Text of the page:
[SunRescue] Real ISPs
Michael C. Vergallen
mvergall at double-barrel.be
Wed Feb 23 18:45:56 CST 2000
On this note I would have to say that I'm lucky with my ISP MCI Worldcom.
The thing they do is simply provide my pipe & a block of 32 IP's, I run my
own name servers who work delegated from them so they don't do anything
but provide my bandwidth via leased line & allow me to use their news
server because I don't have the machine or inclination to have one.
However I pay a premium for this setup about 150 USD in ISP charges and
250 USD on the line. But this is worth it as I have no problems with both
besides the fact that I could use double the bandwidth but dousn't
Michael C. Vergallen A.k.A. Mad Mike,
Sportstraat 28 http://www.double-barrel.be/mvergall/
B 9000 Gent ftp://ftp.double-barrel.be/pub/linux/
Belgium tel : 32-9-2227764 Fax : 32-9-2224976
On Wed, 23 Feb 2000, bobk wrote:
> On 23 Feb 2000 jwbirdsa at carfallin.picarefy.com wrote:
> > Well, I'm connected through Seanet in Seattle. I've been with them for
> > five years and until recently I've been quite happy. However, since the
> > beginning of this year, they seem to have gone senile, apparently a result
> > of growth, which means that most of their operation is geared toward
> > supporting braindead Windows users.
> > I celebrated the New Year by being offline for four days because they'd
> > hosed the routing for my class C. That seems to happen about once a year,
> > but normally it's just a matter of a phone call to get it fixed. This time,
> ...typical story about loser ISP omitted..
> The dumbing down of the Internet continues unabated. The sad thing is,
> this is happening at most ISPs.
> > Assuming this pattern continues, I will probably change soon, but I'm
> > not going to bother with trying any of the consumer ISPs. At this point,
> > what I really want is a business ISP: they're used to hooking up entire
> > networks, not invididual machines, and they have 24-hour operations
> > staffing, so there's always somebody to talk to. It doesn't guarantee that
> > they can fix your problem, but at least you're one step closer than when
> > you can't even reach anybody because they're closed for the night.
> > I haven't done any hard research on the matter yet, but I'll probably
> > start by looking at CAIS and Sprint.
> I have seen that 'business' ISPs are not really much better. As a
> consultant, I have seen essential business functions destroyed by a
> 'business' ISP that couldn't or wouldn't deliver what the salesman claimed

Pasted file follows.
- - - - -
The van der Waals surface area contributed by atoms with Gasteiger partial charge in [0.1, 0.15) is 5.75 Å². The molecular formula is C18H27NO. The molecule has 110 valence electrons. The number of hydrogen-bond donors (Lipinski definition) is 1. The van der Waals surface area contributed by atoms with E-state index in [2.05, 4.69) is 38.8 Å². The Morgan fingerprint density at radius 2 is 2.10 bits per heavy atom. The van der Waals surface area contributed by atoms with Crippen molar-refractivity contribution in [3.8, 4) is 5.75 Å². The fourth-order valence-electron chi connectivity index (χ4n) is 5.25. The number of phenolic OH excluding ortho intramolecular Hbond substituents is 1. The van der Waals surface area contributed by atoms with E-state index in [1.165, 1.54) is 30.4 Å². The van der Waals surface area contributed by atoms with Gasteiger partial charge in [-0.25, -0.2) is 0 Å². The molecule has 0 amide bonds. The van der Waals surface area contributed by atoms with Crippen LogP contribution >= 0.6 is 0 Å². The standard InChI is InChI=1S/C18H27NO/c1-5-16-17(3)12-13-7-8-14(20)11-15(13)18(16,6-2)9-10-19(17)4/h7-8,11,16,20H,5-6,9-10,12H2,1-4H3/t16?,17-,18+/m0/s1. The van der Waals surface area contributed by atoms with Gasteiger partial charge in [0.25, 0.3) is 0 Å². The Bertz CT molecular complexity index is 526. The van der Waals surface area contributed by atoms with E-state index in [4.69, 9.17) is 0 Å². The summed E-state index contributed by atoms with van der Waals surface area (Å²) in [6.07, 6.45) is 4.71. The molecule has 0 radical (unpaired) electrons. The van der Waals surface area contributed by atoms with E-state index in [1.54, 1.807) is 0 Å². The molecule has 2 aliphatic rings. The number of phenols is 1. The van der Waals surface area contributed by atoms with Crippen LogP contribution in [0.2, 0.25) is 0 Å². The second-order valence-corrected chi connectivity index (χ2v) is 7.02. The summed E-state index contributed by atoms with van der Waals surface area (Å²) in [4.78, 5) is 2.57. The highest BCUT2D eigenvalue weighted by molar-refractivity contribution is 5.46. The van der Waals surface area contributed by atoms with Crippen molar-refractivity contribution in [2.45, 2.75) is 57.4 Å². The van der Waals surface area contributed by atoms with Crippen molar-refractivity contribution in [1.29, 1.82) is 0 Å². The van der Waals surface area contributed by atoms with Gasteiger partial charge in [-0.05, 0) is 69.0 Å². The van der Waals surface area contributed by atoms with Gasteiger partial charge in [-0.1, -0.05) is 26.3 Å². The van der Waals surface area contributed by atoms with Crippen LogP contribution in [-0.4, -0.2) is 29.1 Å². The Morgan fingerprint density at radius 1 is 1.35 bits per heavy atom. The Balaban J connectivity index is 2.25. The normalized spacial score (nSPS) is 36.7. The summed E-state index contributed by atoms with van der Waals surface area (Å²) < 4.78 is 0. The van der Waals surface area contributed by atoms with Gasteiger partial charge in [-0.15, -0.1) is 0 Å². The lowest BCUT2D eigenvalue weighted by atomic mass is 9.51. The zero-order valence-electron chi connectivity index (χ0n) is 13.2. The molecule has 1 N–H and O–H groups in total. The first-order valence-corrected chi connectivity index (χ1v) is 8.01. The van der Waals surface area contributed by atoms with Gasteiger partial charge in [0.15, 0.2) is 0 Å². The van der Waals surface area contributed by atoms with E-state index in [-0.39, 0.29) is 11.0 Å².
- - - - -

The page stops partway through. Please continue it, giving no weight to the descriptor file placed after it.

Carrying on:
> they could. And when you go to look at your service agreement, deep in the
> verbiage you find stuff that says basically they owe you nothing, and they
> can disconnect you for any reason any time they want. In addition, many of
> them have 'acceptable usage' policies that I find unacceptable (Exodus for
> example). If you're not a big player, its hard to get a salesman to even
> talk to you, and you have no pull on changing the service agreement. The
> 24 hour NOC means that there's some junior guy who is stuck there to
> answer phones in the middle of the night, and maybe reboot a hung windows
> server if someone yells enough. The rest of the time, they play doom.
> Well this is all the worst case scenario, but you'll find a lot of these
> traits, and worse, in your average ISP.
> The pseudo-ISP that I run, Sinister.Com, has never done any marketing or
> had a formal business plan or anything similar since we started in '95. I
> have about 60 shell users that I ask for donations, but those
> donations don't amount to much. We get our net connection from Ennui.Net
> via ethernet, they are located upstairs and are pretty much a hobby ISP
> like Sinister (and they use my class C). We've been having problems
> because the ISP we are connected to (OEM.NET) has undergone three changes
> of ownership since we first got connectivity from them, and the current
> regieme seems to not really be interested in serving us at all. We are
> looking at alternatives, such as connecting directly to the Boston MXP
> (http://www.bostonmxp.com), and buying transit from whatever provider is
> best (don't know if that's possible yet).
> Anyhow, my comments and the comments of others over time are making me
> think that a niche-ISP serving the geek market is viable in at least some
> locales. It would be great if we could be national, but that's quite a bit
> of work & money. Maybe a few ISPs of such ilk in different areas of the
> country would be the best shot.
> I think the problem with most ISPs is the way they market. Almost all
> consumer ISPs operate like an "all you can eat" buffet restaurant. They
> assume a standard "diet" of about 20 hours per month, even though they
> sell you unlimited access. They depend on the statistical average of
> internet users to cram a lot of users into a given bandwidth. They don't
> like people who have a spare phone line and leave themselves connected
> 24x7. They institute all sort of policies and technologies to keep people
> from doing that. Its annoying for all involved, but as long as the
> customer looks for the lowest monthly dialup price, that's the way the
> mass market will continue.
> I'd rather be a customer or operator of an ISP with a different marketing
> formula, one that is "a la carte": You pay for bandwidth, and connect
> time, in line with what it costs the ISP to serve you, and its not
> horribly expensive. Its a lot less hassle for everyone involved. The
> question remains, is there enough of a market for it?
> damned YANKEE
> Rescue maillist - Rescue at sunhelp.org
More information about the rescue